Identification of resistance traits

A better understanding of mechanisms of resistance to fungal infection and aflatoxin production should accelerate the development of resistant cultivars. Mechanisms of peanut resistance to A. flavus invasion and aflatoxin production have been studied at the Guangdong Academy since 1999 and several significant factors have been observed.

Structure of seed coat

Liang et al. (2003b) studied the role of wax and cutin layers in peanut seed coats in resistance to invasion and colonization by A. flavus. Results showed that wax contents of resistant genotypes were significantly higher than susceptible cultivars. The resistant kernels had a thicker and coarser waxy deposit on seed coat surfaces than susceptible genotypes as observed by scanning electron microscope. Removal of wax with chloroform or removing of cutin with KOH and cutinase can increase the susceptibility of peanut seeds. The bioassays of wax in vitro showed that there were no significant test-by-treatment interactions. These results indicated that the wax and cutin layers of peanut seed coat might only be a physical barrier to A. flavus invasion and colonization.

Active oxygen and membrane lipid peroxidation

Liang et al (2002) observed differences in the changes of active oxygen species including superoxide anion (O2-), hydrogen peroxide (H2O2), and hydroxyl radial (OH-), lipoxygenase (LOX) activity and membrane lipid peroxidation levels between resistant and susceptible seeds after inoculation with A. flavus. In resistant genotypes, the levels of malondialdehyde and the degree of membrane lipid peroxidation were significantly increased (7-8×) at 2-3 d after inoculation. Moreover, the generation rates of O2-, H2O2, and LOX were also increased markedly at an early stage after inoculation. O2- and H2O2 were increased rapidly and quickly reached a maximum level. However, no significant increases in the activities of superoxide dismutase (SOD) or catalase (CAT) were observed, which implies that there was not enough SOD and CAT to scavenge active oxygen. The accumulation of active oxygen and the increased activity of LOX can cause changes in membrane lipid peroxidation, cell wall strength, synthesis of phytoalexin and hypersensitive cell death (Dixion and Harrison, 1994; Baker and Orlandi, 1995). In contrast, the MDA(Malondialdehyde)level was increased at 5-6 d, and the production rates of O2-, content of H2O2, and activity of LOX in susceptible genotypes was increased much later than in the resistant genotypes (Liang et al., 2001, 2002).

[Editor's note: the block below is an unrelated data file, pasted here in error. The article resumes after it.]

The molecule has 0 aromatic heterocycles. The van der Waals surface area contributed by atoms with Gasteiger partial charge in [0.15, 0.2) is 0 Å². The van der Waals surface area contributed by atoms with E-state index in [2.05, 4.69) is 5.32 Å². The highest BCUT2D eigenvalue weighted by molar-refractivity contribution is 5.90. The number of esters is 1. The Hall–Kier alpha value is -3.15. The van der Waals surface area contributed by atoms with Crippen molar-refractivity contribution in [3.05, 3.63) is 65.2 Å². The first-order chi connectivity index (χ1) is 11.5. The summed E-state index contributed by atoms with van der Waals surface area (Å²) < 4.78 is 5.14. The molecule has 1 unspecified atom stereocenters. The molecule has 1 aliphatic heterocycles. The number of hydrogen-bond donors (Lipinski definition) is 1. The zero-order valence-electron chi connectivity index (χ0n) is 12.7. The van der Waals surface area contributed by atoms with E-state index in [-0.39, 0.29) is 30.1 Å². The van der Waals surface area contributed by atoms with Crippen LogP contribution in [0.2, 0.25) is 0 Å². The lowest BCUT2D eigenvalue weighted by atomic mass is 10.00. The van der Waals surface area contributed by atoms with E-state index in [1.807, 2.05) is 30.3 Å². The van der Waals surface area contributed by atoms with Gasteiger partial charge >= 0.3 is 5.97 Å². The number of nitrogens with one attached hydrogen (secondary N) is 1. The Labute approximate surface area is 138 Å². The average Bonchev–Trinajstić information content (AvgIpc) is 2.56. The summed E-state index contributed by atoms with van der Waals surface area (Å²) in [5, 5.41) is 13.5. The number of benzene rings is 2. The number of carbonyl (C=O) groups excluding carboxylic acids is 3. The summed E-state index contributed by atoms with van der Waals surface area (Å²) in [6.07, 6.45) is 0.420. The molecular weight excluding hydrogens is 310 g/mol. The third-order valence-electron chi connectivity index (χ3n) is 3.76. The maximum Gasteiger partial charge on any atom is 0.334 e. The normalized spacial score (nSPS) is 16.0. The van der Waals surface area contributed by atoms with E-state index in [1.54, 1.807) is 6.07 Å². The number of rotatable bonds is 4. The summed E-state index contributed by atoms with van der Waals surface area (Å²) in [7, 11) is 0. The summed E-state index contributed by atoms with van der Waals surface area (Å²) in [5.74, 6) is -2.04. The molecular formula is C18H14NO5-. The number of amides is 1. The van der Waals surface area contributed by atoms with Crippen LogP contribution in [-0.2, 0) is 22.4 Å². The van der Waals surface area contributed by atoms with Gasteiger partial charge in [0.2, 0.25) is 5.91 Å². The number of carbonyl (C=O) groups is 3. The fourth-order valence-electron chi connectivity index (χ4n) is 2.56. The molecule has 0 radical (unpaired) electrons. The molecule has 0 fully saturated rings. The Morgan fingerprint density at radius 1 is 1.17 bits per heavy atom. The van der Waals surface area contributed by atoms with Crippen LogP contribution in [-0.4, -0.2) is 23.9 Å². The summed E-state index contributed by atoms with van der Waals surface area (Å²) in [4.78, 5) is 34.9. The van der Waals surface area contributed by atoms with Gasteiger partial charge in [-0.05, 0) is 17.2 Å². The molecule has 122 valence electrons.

Phytoalexin accumulation